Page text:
Graphene sensors could revolutionise IoT
In 2004, grap...
The University of Manchester is conducting research into graphene sensors and imbedding them into radio-frequency identification (RFIDs).
In 2004, graphene became the world’s first 2D material whilst isolated at the University of Manchester.
The material is lightweight and flexible, but is more conductive than copper and is stronger than steel.
Researchers at the university have discovered that by layering graphene-oxide on graphene, they can create a flexible heterostructure that can be developed into humidity sensors that can connect to any wireless network.
Following the development of graphene, more and more 2D materials have been discovered.
- Read the latest issue of Manufacturing Global here
With the use of graphene and other 2D materials, Scientific Reports stated that sensors could now be printed layer-by-layer for scalable and mass production at lower costs.
“The excitement does not end with this new application here, but leads to the future possibilities of integrations of this technique with other 2D materials to open up a new horizon of wireless sensing applications,” said Dr Zhirun Hu, leader of the research.
The sensor would not require a battery source as it is able to retain power from the receiver.
Sensors with a RFID enabler are regularly used with IoT – and so the new technology could provide applications such as battery-free wireless network, as well as being compatible with Wi-Fi and 5G.
IMF: Variants Can Still Hurt Manufacturing Recovery
After a year of on-and-off manufacturing in the US, UK, and the eurozone, demand for goods surged early last week. Factories set growth records in April and May, suppliers started to recover, and US crude hit its highest price point since pre-COVID. As vaccination efforts immunise much of the US and UK populations, manufacturers are now able to fully ramp up their supply chains. In fact, GDP growth could approach double-digits by 2022.
Now, the ISM productivity measure has surpassed the 50-point mark that separates industry expansion from contraction. Since U.S. president Biden passed his US$1.9tn stimulus package and the UK purchasing managers index (PMI) increased to 65.6, both sides of the Atlantic are facing a much-welcomed manufacturing recovery.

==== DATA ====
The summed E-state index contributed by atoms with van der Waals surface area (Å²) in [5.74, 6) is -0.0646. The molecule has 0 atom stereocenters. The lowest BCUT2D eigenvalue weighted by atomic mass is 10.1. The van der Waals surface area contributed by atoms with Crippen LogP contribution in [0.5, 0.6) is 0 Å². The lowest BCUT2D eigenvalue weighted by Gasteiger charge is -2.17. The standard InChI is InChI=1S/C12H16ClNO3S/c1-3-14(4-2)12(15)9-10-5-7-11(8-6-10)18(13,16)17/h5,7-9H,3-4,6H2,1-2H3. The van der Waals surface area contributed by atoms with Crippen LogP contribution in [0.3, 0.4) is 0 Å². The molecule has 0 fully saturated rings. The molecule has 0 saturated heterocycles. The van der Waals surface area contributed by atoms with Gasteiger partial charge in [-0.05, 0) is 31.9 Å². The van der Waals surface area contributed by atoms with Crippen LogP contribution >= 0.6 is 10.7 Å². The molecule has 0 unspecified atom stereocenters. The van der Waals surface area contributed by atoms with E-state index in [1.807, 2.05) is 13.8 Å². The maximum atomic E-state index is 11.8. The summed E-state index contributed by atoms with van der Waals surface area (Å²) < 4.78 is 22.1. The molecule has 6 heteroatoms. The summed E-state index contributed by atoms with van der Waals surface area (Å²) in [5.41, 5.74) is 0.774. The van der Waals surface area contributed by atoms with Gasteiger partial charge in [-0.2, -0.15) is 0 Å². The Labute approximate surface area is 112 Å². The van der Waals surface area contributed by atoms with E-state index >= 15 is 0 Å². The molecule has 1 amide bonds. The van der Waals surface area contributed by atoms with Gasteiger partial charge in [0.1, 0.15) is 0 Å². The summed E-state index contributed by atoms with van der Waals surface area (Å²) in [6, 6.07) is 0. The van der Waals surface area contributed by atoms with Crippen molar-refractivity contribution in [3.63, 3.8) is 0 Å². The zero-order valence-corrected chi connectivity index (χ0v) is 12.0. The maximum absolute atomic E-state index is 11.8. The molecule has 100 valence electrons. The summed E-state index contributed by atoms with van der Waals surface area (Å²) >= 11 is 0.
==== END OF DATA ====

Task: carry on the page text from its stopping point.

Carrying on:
Lingering Concerns Over COVID
Even as Spain, France, Italy, and Germany race to catch up, and mining companies pushed the FTSE 100 index of list shares to a monthly high of 7,129, some say that UK and US markets still suffer from a lack of confidence in raw material supplies. Yes, the Dow Jones has made up its 19,173-point crash of March 2020, and MSCI’s global stock index is at an all-time high.
Yet manufacturers around the world realise that these wins will be short-lived until pandemic supply chain bottlenecks are solved. If we keep the status quo, consumers will pay the price. In April, inflation in Germany reached 2.4%, and across the EU’s 19 member countries, overall prices have increased at an unusual pace. Some ask: Is this true recovery?
IMF: Current Boom Could Falter
Even as Elon Musk tweeted about chip shortages forcing Tesla to raise its prices, UK mining demand skyrocketed; housing markets lifted; and the pound sterling gained value. The International Monetary Fund (IMF), however, cautioned that manufacturing recovery won’t last long if COVID mutates into forms our vaccinations can’t touch. Kristalina Georgieva, Washington’s IMF director, noted that fewer than 1% of African citizens have been vaccinated: “Worldwide access to vaccines offers the best hope for stopping the coronavirus pandemic, saving lives, and securing a broad-based economic recovery”.
Across the globe, manufacturing companies are keeping a watchful eye on new developments in the spread of COVID. Though US FDA officials don’t think we’ll have to “start at square one” with new vaccines, the March 2021 World Economic Outlook states that “high uncertainty” surrounds the projected 6% global growth. Continued manufacturing success will in large part depend on “the path of the pandemic, the effectiveness of policy support, and the evolution of financial conditions”.
Mathias Cormann, secretary-general of the Organisation for Economic Co-Operation and Development (OECD) concurred—without global immunisation, the estimated economic boom expected by 2025 could go kaput. “We need to...pursue an all-out effort to reach the entire world population”, Australia’s finance minister added. US$50bn to end COVID across the world, they imply, is a small investment to restart our economies.